Votes: 1

Oh, I forgot to mention. If you really wanted to know why I dislike Google, most of what I just wrote was linked to in the first sentence of the post. And to expand on my point about Google’s anti-competitive behaviour, you guys hire the top engineers like it was going out of style, and produce enough patents for someone to basically make a name for themselves writing about them (Bill, though I’m sure he’d make a name for himself regardless, if you guys didn’t patent stuff so much). And regarding Shady’s point, sure if webmasters don’t like your rules, they’re not legally obligated to play by them. But that point is moot because of your dominant share of search; de facto you guys set out the rules. It’s not the main thrust of my argument, but another reason I don’t care much for your company Matt, and also why I don’t buy the "If you don’t like Google, don’t use them for traffic or your own searches" argument. Consider all the businesses that would go under if you cut their traffic. It’s happened before, when you had less share (Florida or Big Daddy, I think they were called? I wasn’t in SEO then, though, so IDK) so you know I’m calling  it like it is.

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from TimDineen 2313 Days ago #
Votes: 0

Wow - that’s a whole lot of anger (and background knowledge) for someone who is "not in the market" and doesn’t "care beyond an academic interest"

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from Gab 2313 Days ago #
Votes: 0

I’m not in the paid links market. I’m in the SEO market and good algos make it run smoother. If you don’t believe me, run through my site(s) and find a single paid link, incoming or outgoing. You won’t. But nofollow screws shit up everywhere. My own site has trouble ranking in G for its name because of retarded noffolow links on comments. Yahoo and MSN don’t give a damn and rank me where I should be - #1. Domain age is a screwy ass factor that encourages gaming by the richest - consider all the people who are buying old sites just to develop them more and expand/change markets.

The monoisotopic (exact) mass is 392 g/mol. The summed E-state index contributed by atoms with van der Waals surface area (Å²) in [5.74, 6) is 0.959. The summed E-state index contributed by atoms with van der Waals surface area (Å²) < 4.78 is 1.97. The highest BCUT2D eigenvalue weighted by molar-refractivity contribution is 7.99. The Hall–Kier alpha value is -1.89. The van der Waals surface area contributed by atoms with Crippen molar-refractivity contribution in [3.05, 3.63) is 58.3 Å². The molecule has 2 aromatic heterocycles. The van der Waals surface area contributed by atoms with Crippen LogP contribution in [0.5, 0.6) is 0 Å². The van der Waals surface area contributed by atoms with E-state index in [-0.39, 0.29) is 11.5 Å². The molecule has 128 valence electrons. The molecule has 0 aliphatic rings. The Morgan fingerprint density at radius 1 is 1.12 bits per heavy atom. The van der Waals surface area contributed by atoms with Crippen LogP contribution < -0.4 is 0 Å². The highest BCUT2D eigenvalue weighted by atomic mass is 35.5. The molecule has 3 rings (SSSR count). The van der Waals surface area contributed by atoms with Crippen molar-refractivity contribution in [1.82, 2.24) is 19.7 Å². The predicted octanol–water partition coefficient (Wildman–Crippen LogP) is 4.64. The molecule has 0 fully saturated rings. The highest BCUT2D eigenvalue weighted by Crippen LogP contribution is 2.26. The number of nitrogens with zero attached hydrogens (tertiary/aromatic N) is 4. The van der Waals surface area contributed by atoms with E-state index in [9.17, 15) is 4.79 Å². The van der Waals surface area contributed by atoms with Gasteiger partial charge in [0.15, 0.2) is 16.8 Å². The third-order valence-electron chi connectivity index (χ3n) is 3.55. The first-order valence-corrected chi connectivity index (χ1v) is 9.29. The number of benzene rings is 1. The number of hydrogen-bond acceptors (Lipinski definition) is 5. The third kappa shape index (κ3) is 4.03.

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from MattCutts 2283 Days ago #
Votes: 0

Gab, I left a comment about your China point at http://sphinn.com/story/23951#c27634 .

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from MattCutts 2283 Days ago #
Votes: 0

SlightlyShadySEO, I’m glad for the competition from other search engines. I’d rather have strong competition from big companies and small start-ups to keep Google on its toes. One thing that really encouraged me is that we *are* seeing a few more MSFT folks step forward on communication. There was Nathan’s chat with Rand, and Jeremiah’s chat with Mike McDonald, for example.

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from Gab 2271 Days ago #
Votes: 0

Matt, thanks for finally getting back to me. I answered you there.